Moderne, Postmoderne, und nun Barock?: Entwicklungslinien der Architektur des 20. Jahrhunderts

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Edition A. Menges, 1995 - Architecture - 136 pages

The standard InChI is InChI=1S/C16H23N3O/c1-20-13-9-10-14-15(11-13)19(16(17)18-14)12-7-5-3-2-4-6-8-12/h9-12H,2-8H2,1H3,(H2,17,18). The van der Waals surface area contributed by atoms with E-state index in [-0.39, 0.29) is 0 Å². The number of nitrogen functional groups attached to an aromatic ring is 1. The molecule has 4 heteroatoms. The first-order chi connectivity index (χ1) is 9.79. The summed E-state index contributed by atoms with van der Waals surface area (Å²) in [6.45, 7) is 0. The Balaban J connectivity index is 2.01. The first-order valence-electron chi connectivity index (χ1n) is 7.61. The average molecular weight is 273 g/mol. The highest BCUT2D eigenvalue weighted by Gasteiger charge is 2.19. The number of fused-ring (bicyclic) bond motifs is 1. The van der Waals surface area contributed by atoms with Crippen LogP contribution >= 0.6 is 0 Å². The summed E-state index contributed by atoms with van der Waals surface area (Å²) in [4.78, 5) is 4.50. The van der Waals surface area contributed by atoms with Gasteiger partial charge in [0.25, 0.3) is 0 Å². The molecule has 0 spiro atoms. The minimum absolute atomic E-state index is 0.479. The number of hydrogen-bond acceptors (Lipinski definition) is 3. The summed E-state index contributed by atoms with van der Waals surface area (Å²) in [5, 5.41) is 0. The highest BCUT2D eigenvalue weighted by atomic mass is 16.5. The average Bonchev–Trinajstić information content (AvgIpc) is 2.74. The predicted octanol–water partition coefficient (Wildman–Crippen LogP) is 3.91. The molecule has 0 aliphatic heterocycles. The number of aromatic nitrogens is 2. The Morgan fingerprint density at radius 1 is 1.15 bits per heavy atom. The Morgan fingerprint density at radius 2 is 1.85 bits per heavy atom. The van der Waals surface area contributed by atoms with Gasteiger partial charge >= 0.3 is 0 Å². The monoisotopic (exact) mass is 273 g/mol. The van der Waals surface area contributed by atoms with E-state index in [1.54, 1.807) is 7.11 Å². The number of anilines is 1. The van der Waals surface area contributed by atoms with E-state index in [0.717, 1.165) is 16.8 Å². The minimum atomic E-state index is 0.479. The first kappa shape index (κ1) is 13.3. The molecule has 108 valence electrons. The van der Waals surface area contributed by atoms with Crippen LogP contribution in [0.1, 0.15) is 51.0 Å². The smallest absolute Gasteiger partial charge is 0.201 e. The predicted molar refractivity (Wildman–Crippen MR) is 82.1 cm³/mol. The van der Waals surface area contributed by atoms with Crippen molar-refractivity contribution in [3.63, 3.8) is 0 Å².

"This book is an attempt at architectural criticism" that is how Robert Venturi opened the discussion on Post-Modernism in architecture in Complexity and Contradiction in Architecturea generation ago. And this was a typical beginning. Criticism of the Modern movement by architects like Le Corbusier Mies van der Rohe and to extent Frank Lloyd Wright as well that had preceded it was central to Post-Modernism. Soon the architectural historians joined in with the architects, particularly Charles Jencks in the English-speaking world and Heinrich Klotz in Germany. Here too Post-Modern-ism was the start, with three fundamental critical points about Modernism: fundamental emptiness of its architecture, its lack of relation to its surroundings and its overemphasis of functionalism against decoration. And so, even if one does not use pamphlets like Tom Wolfes or Jencks early work as a yardstick, the image of the buildings by what are still the best-known architects of our century is strongly overshadowed. The truth is that the International Style reflects the basic forces that architecture can express extraordinarily impressively and al-ways with decided interplay, and thus also with a pronounced unity of effect; and additionally it develops these formal values especially intensively from content. Traditionally such things are called classical. What followed this, the whole spectrum of styles from late Modernism via High-Tech and Deconstructivism to Post-Modernism is all a reaction to the unity of the International Style: either one point in terms of form or content is taken out, exaggerated and thus made into its opposite, or such a point is consciously negated. Until now this phenomenon has been known as Mannerism to art historians. What is characteristic of Baroque as the period after High Renaissance Classicism and Mannerism is less clear; in any case, entirely positive aspects of both found their way into Baroque, and undoubtedly the latter is closer to High Re-naissance Classicism in spirit than to Mannerism. Cannot similar things be seen in the last bare decade of architectural develop-ment? The foundations for this book were laid during a good years re-search at the University of California in Berkeley. The author now holds a chair at the Martin-Luther-UniversitŠt Halle-Wittenberg.

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